Do storytellers have a responsibility for their audience’s well-being?
This debate has raged with the recent realization by Hollywood studios that depictions of stigmatized topics (suicide, eating disorders, sexual assault, to name a few) are a lightning rod both for viewers and controversy. Detractors of such productions received some hard evidence to support their claims this week, in the form of a new study that announces that online searches, including the word “suicide” and specifically “suicide instructions”, rose dramatically in the aftermath of the Netflix release of the show “13 Reasons Why”.
“13 Reasons Why”, based on the novel of the same name by Jewish writer Jay Asher, serializes the discovery of suicide notes left behind by a teen girl intended for 13 of her peers—her “reasons why”. The series was billed as a drama-mystery show and attracted generally positive reviews, an enormous, youthful viewership, and controversy. Despite suicide experts pleas for the show to be canned, it achieved unprecedented success on Netflix.
A study published in the Journal of the American Medical Association (JAMA) this week found that online searches involving suicide were cumulatively 19% higher in the 19 days following the show’s release.
Brian Yorkey, who adapted the show for Netflix, has said that his goal for “13 Reasons Why” was to “get people talking.” But did the show get people talking about suicide prevention, or suicide methods?
According to researchers, searches for phrases like “suicide hotline number” and “suicide prevention” rose 21 and 23%, respectively.
However, searches like “how to kill yourself” rose nine percent, while “commit suicide” increased by 18%, and “how to commit suicide” went up by 26%.
Ultimately, the researchers wrote that, “‘13 Reasons Why’ elevated suicide awareness, but it is concerning that searches indicating suicidal ideation also rose.”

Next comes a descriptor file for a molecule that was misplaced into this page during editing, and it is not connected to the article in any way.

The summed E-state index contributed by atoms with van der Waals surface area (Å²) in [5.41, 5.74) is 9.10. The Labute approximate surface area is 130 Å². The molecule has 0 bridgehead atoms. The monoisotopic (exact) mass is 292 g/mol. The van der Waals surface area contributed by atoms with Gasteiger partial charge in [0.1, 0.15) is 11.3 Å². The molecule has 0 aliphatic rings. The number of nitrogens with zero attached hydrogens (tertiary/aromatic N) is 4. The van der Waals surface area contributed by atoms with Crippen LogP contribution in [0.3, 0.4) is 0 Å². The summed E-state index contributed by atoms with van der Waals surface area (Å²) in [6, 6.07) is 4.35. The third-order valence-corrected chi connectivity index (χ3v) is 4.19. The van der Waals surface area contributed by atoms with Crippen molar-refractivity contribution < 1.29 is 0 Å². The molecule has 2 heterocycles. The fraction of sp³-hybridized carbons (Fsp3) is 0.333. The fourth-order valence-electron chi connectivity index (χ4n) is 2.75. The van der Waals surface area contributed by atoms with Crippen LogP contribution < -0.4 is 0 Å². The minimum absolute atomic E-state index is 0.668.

The research did not show whether or not the number of actual suicides changed after the show premiered, but noted that “suicide search trends are correlated with actual suicides”.
It’s hard to imagine signing a petition to ask Sylvia Plath to shelve “The Bell Jar” for fear of inspiring her readers to take their own lives. But what about if a work of art is targeted almost entirely at young people? What if we live in times when we have hard data about the effects of graphic portrayals of suicide? What if the art is not exactly art, but rather a form of entertainment created by a massive studio focused on the bottom line?
The wild success of the Netflix-produced “13 Reasons Why” ensures a second season. Yorkey says this one is likely to focus on the devastating effects of sexual assault.
Hold on to your hats and your hotline numbers, folks.
If you or someone you know needs help you can reach the National Suicide Prevention Lifeline 24/7 for confidential support at 1-800-273-8255.
Jenny Singer is a writer for The Forward. You can reach her at Singer@forward.com or on Twitter @jeanvaljenny..